Gordon Brown became British Prime Minister a year ago

He assumed office of 27 June 2007. And it was a tough year for him.

Questions:

1. How would you describe one year of Prime Minister Brown in the office? Any successes or everything is now shadowed by election defeats?

2. Is he a good leader if you compare him with Tony Blair? What are the biggest differences between him and Blair? And what about Brown and leader of opposition David Cameron?

3. Is he going to survive last election defeats of the Labour Party? Do you see somebody inside the Labour Party who could challenge him?

4. Do you think he can win next general election and why?

Answers:

Chris Howell, Professor and Chair of Politics, Department of Politics, Oberlin College

1. It has been a difficult year. Brown has somewhat distanced himself from George Bush and association with American foreign policy, and attempted to refocus attention on core New Labour issues: economic competence and social services like healthcare and education. But he has been hampered by a weakening economy and a series of embarrassing gaffes.

2. There are some small policy differences between Brown and Blair, mostly over foreign policy and equality, but the main difference is stylistic or presentational. Blair was a far better communicator with voters and the media, while Brown appears dour and unappealing. Cameron is much more like Blair: an appealing character, with a flair for grand gestures. Cameron is considered likeable while Brown is not. In policy terms, cameron has shifted the Conservative Party to accept many New Labour policies, especially on social services. But his policies are also undefined, so it is hard for voters to know what he would do in office.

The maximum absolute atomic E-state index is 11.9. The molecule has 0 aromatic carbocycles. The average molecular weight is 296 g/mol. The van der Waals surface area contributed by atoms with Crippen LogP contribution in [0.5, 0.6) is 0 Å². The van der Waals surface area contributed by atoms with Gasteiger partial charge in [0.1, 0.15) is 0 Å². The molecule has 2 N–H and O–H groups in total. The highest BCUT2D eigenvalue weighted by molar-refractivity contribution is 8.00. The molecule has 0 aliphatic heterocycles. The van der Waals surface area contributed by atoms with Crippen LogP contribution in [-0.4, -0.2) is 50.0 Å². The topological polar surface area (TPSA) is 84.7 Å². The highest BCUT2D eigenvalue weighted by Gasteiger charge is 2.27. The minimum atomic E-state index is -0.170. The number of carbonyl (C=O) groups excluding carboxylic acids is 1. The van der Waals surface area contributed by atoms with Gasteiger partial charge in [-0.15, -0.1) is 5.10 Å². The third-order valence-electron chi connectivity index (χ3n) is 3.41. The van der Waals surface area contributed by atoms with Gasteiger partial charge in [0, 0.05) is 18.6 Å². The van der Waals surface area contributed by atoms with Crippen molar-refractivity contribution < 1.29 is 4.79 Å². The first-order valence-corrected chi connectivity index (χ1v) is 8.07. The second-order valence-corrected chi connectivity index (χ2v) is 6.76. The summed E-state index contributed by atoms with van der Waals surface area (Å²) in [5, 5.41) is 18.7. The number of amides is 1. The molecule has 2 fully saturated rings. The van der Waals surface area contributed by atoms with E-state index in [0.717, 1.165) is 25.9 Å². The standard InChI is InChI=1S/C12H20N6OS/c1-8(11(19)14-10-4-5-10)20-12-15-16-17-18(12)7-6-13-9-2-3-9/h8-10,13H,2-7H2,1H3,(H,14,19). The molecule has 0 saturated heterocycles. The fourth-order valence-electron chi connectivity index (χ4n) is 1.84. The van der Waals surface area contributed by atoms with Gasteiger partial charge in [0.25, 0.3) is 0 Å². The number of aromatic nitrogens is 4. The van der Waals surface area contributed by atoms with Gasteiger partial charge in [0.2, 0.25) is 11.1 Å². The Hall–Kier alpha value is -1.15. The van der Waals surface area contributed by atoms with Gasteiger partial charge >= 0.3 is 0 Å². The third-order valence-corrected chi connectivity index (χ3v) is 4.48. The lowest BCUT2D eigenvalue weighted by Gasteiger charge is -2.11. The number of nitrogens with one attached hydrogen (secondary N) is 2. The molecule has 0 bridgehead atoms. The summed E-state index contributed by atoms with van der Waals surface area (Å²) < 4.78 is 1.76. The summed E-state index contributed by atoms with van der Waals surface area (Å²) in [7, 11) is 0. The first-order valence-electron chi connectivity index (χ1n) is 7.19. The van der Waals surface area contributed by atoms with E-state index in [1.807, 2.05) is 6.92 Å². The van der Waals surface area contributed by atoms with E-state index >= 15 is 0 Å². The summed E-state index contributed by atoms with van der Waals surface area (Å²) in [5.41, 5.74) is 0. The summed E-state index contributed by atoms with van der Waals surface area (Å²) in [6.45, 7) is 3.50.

3. This is also a difficult question because, on the one hand, it is very hard to abandon Brown as leader after he waited for more than ten years to take over from Blair, but on the other, it is hard to see how he can recover from these local election and by-election defeats. My best guess is that, unless the opinion surveys show some recovery in support for Brown by next June, one year before a general election has to be held, he will be urged to resign. the most likely successor is David Miliband (current foreign secretary) who represents the next generation of Labour leaders. He is  young and very smart and seen as someone who can successfully compete with David Cameron.

4. As my answer above indicated, I do not think Gordon Brown can win the next general election. He has fundamentally failed to win the trust and affection of British voters, and there are no conceivable policies that will enable him to do so in the next two years. That is especially true at a time when the economy is likely to remain weak for at least another year.

Ben Ansell, Assistant Professor of Political Science, University of Minnesota

1. Brown’s first year has been surprising since his reputation was for a prudent, controlled style of management. And yet, the crises that have occurred have largely been crises of management. The three major governance problems: losing 25 million child benefit records, abandoning the popular 10 pence marginal tax rate (and consequently, raising taxes on a number of poorer citizens), and the collapse of the Northern Rock bank during the subprime mortgage crisis, all should have been caught earlier by bureaucrats at the Treasury and the Revenue and Customs. Brown was a very controlling Chancellor at the Treasury, so it is shocking that these crises happened at ministries that he was very close to. He has been unable to present an image of control following these crises, even though he was very adept at handling the terrorist attack at Glasgow Airport in Summer 2007. The election defeats might have happened anyway – Labour has been in power for over a decade – but they were worsened by the general impression given that things were out of control and that the Prime Minister was dawdling.